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AFT Arrow™ Model of Natural Gas Distribution System in Tanzania Helps Confirm Expansion Plans

Applied Flow Technology

AFT Arrow™ Model of Natural Gas Distribution System in Tanzania Helps Confirm Expansion Plans

When PanAfrican Energy Tanzania (PAET) had an acquisition on the horizon in Dar Es Salaam, Tanzania, they turned to AFT Arrow to help model and analyze a downstream piping network to assess gas deliverability for a network expansion. There was an opportunity to expand downstream and add a number of large new customers. Therefore, PAET needed to ensure the network could be expanded in a cost-effective manner and new gas volume commitments could be made with confidence.

As this network had not been expanded for a number of years, PAET worked with a consultant to develop and validate a model in AFT Arrow 6 of the distribution network which delivers natural gas to industries primarily for power generation and process heating.

According to PAET engineers, a number of pipeline modeling tools were available, but because of its relative simplicity with respect to phase equilibria and gas phase, AFT Arrow was a cost-effective tool to model the pipeline system. With AFT Arrow they could accurately simulate the network while improving the systems engineering; improvements which result in less costly, more efficient, and more reliable piping systems. Additionally, PAET’s engineers could continuously use the AFT Arrow model to evaluate the pipeline’s ability to supply new customers as the system continued to expand with future growth beyond this initial acquisition.

The primary distribution system takes off from the Songas transmission line with a steel line to two Main Supply Stations (also called Pressure Reduction Stations or PRS). From there the system is approximately 45 km (28 miles) of high pressure 16” Polyethylene (PE) pipeline. All gas demand is met via the two Pressure Reduction Stations (PRS) sites (Figure 1). While this single-phase pipeline has no compositional variability, it does run an interesting path that includes railways and harbors. A number of rivers and swamps are crossed by this system.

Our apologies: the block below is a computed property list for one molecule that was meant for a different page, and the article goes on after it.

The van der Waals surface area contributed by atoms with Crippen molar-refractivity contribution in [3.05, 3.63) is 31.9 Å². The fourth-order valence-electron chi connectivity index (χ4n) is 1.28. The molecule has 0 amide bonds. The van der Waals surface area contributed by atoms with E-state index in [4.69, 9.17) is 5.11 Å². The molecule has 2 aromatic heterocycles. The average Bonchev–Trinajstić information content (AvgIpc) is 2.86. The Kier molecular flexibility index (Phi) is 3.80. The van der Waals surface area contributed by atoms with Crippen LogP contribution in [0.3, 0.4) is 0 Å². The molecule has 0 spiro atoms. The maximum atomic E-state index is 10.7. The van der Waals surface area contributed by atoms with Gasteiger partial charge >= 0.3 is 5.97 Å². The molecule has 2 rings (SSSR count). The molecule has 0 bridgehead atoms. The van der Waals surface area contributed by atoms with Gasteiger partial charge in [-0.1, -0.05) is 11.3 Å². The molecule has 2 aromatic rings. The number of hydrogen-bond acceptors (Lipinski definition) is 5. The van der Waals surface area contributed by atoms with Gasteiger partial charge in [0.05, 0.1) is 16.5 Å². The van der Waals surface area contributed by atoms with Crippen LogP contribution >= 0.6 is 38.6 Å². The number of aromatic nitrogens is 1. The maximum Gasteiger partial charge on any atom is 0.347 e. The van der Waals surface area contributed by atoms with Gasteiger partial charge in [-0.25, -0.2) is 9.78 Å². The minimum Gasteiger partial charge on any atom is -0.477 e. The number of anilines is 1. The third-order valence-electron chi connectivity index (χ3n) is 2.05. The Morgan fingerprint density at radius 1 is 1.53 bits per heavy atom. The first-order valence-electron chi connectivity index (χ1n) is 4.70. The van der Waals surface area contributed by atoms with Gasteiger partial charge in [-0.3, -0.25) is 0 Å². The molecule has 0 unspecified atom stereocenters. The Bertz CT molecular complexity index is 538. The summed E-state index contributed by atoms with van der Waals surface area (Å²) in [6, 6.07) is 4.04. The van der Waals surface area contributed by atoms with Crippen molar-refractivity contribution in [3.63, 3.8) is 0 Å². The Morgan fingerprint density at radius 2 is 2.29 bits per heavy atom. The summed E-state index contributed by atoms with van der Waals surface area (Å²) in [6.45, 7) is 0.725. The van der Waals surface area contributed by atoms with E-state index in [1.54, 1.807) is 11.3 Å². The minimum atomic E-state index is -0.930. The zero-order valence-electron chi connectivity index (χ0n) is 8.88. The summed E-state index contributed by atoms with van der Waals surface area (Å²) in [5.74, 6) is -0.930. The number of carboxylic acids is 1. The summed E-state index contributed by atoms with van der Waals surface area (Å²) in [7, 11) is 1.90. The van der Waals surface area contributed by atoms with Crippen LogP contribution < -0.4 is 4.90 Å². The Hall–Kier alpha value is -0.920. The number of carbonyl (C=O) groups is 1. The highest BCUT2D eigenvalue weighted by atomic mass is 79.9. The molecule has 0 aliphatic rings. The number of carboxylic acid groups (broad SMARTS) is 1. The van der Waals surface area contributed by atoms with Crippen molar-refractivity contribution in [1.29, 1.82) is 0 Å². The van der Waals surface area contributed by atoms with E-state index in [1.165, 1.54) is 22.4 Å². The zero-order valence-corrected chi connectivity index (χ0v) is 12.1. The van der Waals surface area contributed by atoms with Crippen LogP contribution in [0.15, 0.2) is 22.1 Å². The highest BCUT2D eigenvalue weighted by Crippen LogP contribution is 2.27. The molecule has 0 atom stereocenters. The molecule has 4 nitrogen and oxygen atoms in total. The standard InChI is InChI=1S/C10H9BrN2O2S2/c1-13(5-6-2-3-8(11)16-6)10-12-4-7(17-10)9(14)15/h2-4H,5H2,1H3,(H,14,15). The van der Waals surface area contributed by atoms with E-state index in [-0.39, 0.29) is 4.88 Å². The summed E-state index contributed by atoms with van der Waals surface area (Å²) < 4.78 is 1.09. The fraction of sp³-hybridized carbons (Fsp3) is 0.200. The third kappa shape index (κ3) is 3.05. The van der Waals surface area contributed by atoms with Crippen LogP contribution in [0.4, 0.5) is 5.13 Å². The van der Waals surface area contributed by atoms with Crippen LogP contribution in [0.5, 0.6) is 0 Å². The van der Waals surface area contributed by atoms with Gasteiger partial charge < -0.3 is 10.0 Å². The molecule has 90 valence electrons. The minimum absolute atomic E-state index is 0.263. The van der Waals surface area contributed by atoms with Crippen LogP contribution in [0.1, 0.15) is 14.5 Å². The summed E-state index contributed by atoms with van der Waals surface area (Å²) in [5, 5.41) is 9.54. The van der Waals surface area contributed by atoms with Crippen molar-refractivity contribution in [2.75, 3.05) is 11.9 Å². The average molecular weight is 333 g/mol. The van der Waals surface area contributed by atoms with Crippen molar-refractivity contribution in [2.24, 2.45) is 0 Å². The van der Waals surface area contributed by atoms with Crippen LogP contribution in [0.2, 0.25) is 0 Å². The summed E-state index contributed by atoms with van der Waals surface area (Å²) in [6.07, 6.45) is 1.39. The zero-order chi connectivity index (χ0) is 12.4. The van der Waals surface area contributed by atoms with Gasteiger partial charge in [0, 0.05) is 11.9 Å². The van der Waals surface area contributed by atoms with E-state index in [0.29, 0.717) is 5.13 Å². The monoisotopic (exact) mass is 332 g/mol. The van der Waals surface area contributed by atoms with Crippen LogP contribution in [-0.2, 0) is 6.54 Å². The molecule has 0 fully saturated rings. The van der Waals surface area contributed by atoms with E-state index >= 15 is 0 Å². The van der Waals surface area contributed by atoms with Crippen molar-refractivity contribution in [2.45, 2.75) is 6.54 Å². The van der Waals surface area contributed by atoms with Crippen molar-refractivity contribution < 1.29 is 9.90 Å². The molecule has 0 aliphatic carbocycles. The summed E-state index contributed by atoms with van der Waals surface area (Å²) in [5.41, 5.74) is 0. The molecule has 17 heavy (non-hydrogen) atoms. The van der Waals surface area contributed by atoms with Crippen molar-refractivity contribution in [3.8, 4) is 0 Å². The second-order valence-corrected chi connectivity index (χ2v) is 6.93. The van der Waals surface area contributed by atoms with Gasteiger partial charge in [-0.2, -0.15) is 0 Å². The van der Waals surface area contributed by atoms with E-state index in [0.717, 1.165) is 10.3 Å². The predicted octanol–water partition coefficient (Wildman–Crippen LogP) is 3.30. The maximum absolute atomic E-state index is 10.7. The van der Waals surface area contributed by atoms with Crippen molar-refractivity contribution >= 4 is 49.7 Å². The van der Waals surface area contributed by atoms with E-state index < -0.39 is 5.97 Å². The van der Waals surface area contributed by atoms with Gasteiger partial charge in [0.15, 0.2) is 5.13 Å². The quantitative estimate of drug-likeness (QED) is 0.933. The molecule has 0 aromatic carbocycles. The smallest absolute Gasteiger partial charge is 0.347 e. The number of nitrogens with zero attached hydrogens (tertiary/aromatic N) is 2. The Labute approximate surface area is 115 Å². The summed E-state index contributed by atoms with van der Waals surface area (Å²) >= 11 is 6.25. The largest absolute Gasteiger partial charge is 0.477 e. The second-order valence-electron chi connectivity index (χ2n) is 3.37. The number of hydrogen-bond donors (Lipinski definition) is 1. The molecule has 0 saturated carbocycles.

The AFT Arrow model was built with an orthographic grid and primarily used piping, junctions, tees, reducers, tanks, and valves. Downstream customers were modeled using the Assigned Flow junction. Because the piping system operated over a fairly narrow pressure and temperature range, the system was modeled as adiabatic (e.g. no heat transfer through pipes).

The hydraulic piping model consisted of three simulations including the base downstream network, the base simulation plus additional customers, and finally the previous two scenarios plus 0.641 MMscfd of new gas.

PRS sites were modeled as tanks with fixed pressure and temperatures. In most cases, pressure drop through the pipeline was dominated by distances rather that flow losses through tight bends, sudden reduction in flow area, etc… All valves and assigned flow junctions in AFT Arrow allowed a closed / no flow condition to be modeled.

The model results were validated based on field measured pressures. Critical values included PRS send-out pressure, the junction between the lines from PRS-1 and PRS-2, and end-of-pipeline and critical consumer pressures. End of the pipeline was significant because it determined the hydraulic losses through the entire system. This was especially important given the significant increase in gas flow to support one potential customer with up to 15 MW of additional / new power generation.


Figure 2: AFT Arrow model results of the predicted vs. measured pressures. The yellow shaded results were measured at the inter-regulator position and consistently resulted in 6-10% lower than predicted measured pressure.

Ultimately, the modeling results agreed extremely well with measured pressures. Measured results were within the predicted value. The percent difference consistently reflected 6 – 10% lower than predicted measured pressure (Figure 2). This is attributed to some pressure drop through the back-up regulator rather than an accurate measurement of the pipeline pressure. This loss value matches the pressure drop through the nearby PRS exceptionally well.

Given the confirmation of pressure drop to the intermediate gauge, and excellent agreement of all network pressures where upstream pressure could be measured, the model generated excellent results.

Most importantly, PanAfrican Energy was able to confirm there was significant capacity in the downstream network to meet additional gas commitments.

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